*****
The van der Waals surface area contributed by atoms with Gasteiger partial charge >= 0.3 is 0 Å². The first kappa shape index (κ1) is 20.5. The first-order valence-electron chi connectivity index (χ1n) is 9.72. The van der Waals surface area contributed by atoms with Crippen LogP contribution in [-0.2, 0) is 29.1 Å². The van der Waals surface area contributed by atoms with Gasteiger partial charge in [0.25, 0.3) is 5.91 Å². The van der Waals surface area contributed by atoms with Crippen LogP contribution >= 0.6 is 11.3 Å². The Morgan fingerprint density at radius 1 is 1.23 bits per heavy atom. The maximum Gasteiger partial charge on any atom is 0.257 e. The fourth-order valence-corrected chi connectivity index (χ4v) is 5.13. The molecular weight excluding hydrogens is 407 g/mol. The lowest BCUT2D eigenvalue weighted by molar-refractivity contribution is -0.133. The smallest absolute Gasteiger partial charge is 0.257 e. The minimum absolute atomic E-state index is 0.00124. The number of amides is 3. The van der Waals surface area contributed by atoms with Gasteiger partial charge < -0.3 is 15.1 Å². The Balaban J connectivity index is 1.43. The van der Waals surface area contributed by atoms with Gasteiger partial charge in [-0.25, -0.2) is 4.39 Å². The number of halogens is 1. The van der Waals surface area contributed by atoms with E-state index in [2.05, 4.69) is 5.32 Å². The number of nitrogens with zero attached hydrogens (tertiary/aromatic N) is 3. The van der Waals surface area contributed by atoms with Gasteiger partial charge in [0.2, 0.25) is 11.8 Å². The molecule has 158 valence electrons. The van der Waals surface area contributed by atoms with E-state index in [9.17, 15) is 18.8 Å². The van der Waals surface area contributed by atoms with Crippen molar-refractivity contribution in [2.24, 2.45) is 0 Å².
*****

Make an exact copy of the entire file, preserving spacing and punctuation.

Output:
The van der Waals surface area contributed by atoms with Gasteiger partial charge >= 0.3 is 0 Å². The first kappa shape index (κ1) is 20.5. The first-order valence-electron chi connectivity index (χ1n) is 9.72. The van der Waals surface area contributed by atoms with Crippen LogP contribution in [-0.2, 0) is 29.1 Å². The van der Waals surface area contributed by atoms with Gasteiger partial charge in [0.25, 0.3) is 5.91 Å². The van der Waals surface area contributed by atoms with Crippen LogP contribution >= 0.6 is 11.3 Å². The Morgan fingerprint density at radius 1 is 1.23 bits per heavy atom. The maximum Gasteiger partial charge on any atom is 0.257 e. The fourth-order valence-corrected chi connectivity index (χ4v) is 5.13. The molecular weight excluding hydrogens is 407 g/mol. The lowest BCUT2D eigenvalue weighted by molar-refractivity contribution is -0.133. The smallest absolute Gasteiger partial charge is 0.257 e. The minimum absolute atomic E-state index is 0.00124. The number of amides is 3. The van der Waals surface area contributed by atoms with Gasteiger partial charge < -0.3 is 15.1 Å². The Balaban J connectivity index is 1.43. The van der Waals surface area contributed by atoms with Gasteiger partial charge in [-0.25, -0.2) is 4.39 Å². The number of halogens is 1. The van der Waals surface area contributed by atoms with E-state index in [2.05, 4.69) is 5.32 Å². The number of nitrogens with zero attached hydrogens (tertiary/aromatic N) is 3. The van der Waals surface area contributed by atoms with Gasteiger partial charge in [0.2, 0.25) is 11.8 Å². The molecule has 158 valence electrons. The van der Waals surface area contributed by atoms with E-state index in [9.17, 15) is 18.8 Å². The van der Waals surface area contributed by atoms with Crippen molar-refractivity contribution in [2.24, 2.45) is 0 Å².